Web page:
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Iranian F-14 Tomcat Escorted Putin’s Il-96 And Accompanying Flankers On Their Way To UAE

F-14 escorts Putin
The Il-96 escorted by four Su-35S Flankers and a single F-14 (highlighted) over Iran on Dec. 6, 2023. In the box, a file photo of an IRIAF F-14 (Image credit: The Aviationist, using @shiraz_magazine video via @mhmiranusa, and Tasnim News photo)

At least one IRIAF (Islamic Republic of Iran Air Force) F-14 Tomcat flew alongside the Russian presidential aircraft and its Su-35S Flanker escort over Iran.

On Dec. 6, 2023, Russia’s President Putin made a rare, lightning trip to the Middle East to meet with UAE and Saudi leaders, in an attempt to stake out a more influential role in the region. Escorted by four Su-35S Flankers armed with R-77 and R-73 air-to-air missiles, the Presidential Il-96-300PU, flew to the United Arab Emirates and then visited, Riyadh, Saudi Arabia.

Flying as RSD501, the Il-96 could be tracked online during its trip from Moscow to Abu Dhabi and then to Riyadh, being, at a certain time, the most tracked flight on

The route the Il-96 flew to UAE crossed the Iranian airspace, where the Russian presidential “convoy” of 5 aircraft was intercepted and escorted by at least one IRIAF F-14A Tomcat. The group of six aircraft was spotted and filmed from the ground at high altitude.

It was not the first time the Persian Tomcats, world’s last operational F-14s, escorted a Russian aircraft over Iran. In 2015, Iranian F-14 Tomcat  escorted Russian Air Force Tu-95 Bear bombers flying in Iranian airspace during their 9h 30mins missions from Engels airbase and back, along the Iraq-Iran-Caspian Sea 6,500 km-long corridor, against targets in Syria.

Iran initially ordered 80 examples, with 79 being delivered beginning in February 1976. According to different sources, Iran has currently around 40 – 42 airframes at its disposal, some of those upgraded to F-14AM (“Modernized”) standard that includes domestic avionics (radar and RWR) and weapons: R-73E, AIM-54A, AIM-7E and AIM-9J. IRIAF has two types of F-14As: PMC (Partially Mission-Capable) ones, usually suitable for Training and can become FMC in case of war; and Fully Mission-Capable Tomcats with fully operable fire control system, armament system and INS. These FMC F-14As are usually used for 24/7 Quick Reaction Alert and other combat missions (Usually 70% of the airworthy Tomcats are FMC).

In 2018, during Iran International Air Show at Kish Island, Iran, around two dozen F-14s were estimated to be fully ready for combat, with partial readiness maintained for 16 more airframes. These aircraft are based at TFB.8 (Tactical Fighter Base 8) Baba’i near Eshahan, in central Iran.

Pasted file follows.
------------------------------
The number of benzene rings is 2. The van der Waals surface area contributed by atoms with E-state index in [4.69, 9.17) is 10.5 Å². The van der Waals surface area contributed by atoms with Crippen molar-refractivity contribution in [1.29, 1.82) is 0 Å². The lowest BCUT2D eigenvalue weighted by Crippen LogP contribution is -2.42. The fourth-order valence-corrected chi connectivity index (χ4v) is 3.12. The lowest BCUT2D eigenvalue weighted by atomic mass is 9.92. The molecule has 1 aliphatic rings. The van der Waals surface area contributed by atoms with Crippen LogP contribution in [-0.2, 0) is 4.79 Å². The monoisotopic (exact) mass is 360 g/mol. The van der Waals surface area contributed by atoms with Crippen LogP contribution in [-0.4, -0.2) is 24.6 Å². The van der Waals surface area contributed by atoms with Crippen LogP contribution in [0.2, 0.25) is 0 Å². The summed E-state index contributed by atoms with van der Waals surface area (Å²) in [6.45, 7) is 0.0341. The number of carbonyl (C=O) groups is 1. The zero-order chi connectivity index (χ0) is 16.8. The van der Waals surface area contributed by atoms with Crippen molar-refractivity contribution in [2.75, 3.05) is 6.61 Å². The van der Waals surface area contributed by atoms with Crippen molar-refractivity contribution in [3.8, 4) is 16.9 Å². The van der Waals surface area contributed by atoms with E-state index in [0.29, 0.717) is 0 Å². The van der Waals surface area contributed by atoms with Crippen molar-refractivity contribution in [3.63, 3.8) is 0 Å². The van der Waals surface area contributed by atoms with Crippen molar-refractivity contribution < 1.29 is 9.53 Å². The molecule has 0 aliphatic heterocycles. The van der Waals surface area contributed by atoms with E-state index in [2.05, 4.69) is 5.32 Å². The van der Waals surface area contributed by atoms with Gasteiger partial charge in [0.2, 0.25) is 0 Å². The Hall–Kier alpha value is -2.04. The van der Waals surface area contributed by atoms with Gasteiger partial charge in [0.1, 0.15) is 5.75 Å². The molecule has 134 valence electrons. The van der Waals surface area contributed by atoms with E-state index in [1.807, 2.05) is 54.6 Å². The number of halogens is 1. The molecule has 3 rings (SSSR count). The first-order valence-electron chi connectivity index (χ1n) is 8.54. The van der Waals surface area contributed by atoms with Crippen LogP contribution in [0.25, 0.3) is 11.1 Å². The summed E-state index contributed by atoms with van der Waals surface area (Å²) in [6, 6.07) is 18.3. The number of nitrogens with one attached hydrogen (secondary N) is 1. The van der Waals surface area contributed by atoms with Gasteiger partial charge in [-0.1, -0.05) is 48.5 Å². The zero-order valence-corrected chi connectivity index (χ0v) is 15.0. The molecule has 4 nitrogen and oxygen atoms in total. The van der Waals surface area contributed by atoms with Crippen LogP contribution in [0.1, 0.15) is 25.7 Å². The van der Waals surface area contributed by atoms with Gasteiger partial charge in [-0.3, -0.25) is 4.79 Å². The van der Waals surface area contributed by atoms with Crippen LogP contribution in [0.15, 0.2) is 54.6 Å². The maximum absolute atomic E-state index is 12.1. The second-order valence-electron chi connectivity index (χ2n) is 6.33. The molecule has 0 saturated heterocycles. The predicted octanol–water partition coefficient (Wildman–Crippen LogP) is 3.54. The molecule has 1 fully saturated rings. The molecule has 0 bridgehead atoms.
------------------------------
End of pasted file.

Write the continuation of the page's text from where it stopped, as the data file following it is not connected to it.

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A Persian Tomcat during Kish 2018 airshow. Image credit: Leszek Kujawski/

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A Persian Tomcat during Kish 2018 airshow. Image credit: Leszek Kujawski/

According to Al Jazeera, after landing in Abu Dhabi, Putin was escorted to the presidential palace, where he was greeted with a 21-gun salute and a flyby of UAE military jets trailing smoke in the colours of the Russian flag.

The Russian President then met President Sheikh Mohammed bin Zayed Al Nahyan to discuss, among the other things, cooperation in the energy industry and advanced technologies. Putin then flew to Riyadh, to meet Saudi Crown Prince Mohammed bin Salman Al Saud, with oil cooperation and the Israel-Hamas war on the agenda.

Interestingly, during its Middle East trip, besides its Flanker escort, the VVIP plane was also supported by a Tu-214SUS, an Airborne Communication Center, “equipped with a communication and special technical means to communicate anywhere in the world en-route and designed to carry the head of state, as well as government delegations” as well as a Tu-214SR, whose role is to acting as a flying radio relay system between the Presidential/Government plane, ground-based receivers and satellites.

Remarkably, the video of the Russian aircraft departing at night for their trip back home shows that at least three Flankers took off in formation.

About David Cenciotti
David Cenciotti is a journalist based in Rome, Italy. He is the Founder and Editor of “The Aviationist”, one of the world’s most famous and read military aviation blogs. Since 1996, he has written for major worldwide magazines, including Air Forces Monthly, Combat Aircraft, and many others, covering aviation, defense, war, industry, intelligence, crime and cyberwar. He has reported from the U.S., Europe, Australia and Syria, and flown several combat planes with different air forces. He is a former 2nd Lt. of the Italian Air Force, a private pilot and a graduate in Computer Engineering. He has written five books and contributed to many more ones.

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